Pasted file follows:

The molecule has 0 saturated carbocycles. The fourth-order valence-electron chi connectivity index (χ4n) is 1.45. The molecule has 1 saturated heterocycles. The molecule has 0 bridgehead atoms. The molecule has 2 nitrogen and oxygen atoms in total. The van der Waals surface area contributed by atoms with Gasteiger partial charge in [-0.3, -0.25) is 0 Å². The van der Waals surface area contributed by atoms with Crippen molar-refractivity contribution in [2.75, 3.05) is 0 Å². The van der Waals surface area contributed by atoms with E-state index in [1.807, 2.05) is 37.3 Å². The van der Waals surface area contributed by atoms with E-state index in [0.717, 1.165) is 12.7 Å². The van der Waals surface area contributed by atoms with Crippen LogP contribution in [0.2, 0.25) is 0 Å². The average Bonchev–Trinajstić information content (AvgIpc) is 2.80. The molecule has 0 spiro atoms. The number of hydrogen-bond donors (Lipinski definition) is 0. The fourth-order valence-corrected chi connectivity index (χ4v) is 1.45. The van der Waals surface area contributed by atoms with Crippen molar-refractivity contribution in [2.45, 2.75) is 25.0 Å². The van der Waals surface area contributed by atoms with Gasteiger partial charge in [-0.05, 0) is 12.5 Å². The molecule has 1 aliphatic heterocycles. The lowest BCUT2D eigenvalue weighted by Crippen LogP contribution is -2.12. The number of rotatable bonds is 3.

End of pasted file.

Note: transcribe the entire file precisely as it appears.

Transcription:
The molecule has 0 saturated carbocycles. The fourth-order valence-electron chi connectivity index (χ4n) is 1.45. The molecule has 1 saturated heterocycles. The molecule has 0 bridgehead atoms. The molecule has 2 nitrogen and oxygen atoms in total. The van der Waals surface area contributed by atoms with Gasteiger partial charge in [-0.3, -0.25) is 0 Å². The van der Waals surface area contributed by atoms with Crippen molar-refractivity contribution in [2.75, 3.05) is 0 Å². The van der Waals surface area contributed by atoms with E-state index in [1.807, 2.05) is 37.3 Å². The van der Waals surface area contributed by atoms with E-state index in [0.717, 1.165) is 12.7 Å². The van der Waals surface area contributed by atoms with Crippen LogP contribution in [0.2, 0.25) is 0 Å². The average Bonchev–Trinajstić information content (AvgIpc) is 2.80. The molecule has 0 spiro atoms. The number of hydrogen-bond donors (Lipinski definition) is 0. The fourth-order valence-corrected chi connectivity index (χ4v) is 1.45. The van der Waals surface area contributed by atoms with Crippen molar-refractivity contribution in [2.45, 2.75) is 25.0 Å². The van der Waals surface area contributed by atoms with Gasteiger partial charge in [-0.05, 0) is 12.5 Å². The molecule has 1 aliphatic heterocycles. The lowest BCUT2D eigenvalue weighted by Crippen LogP contribution is -2.12. The number of rotatable bonds is 3.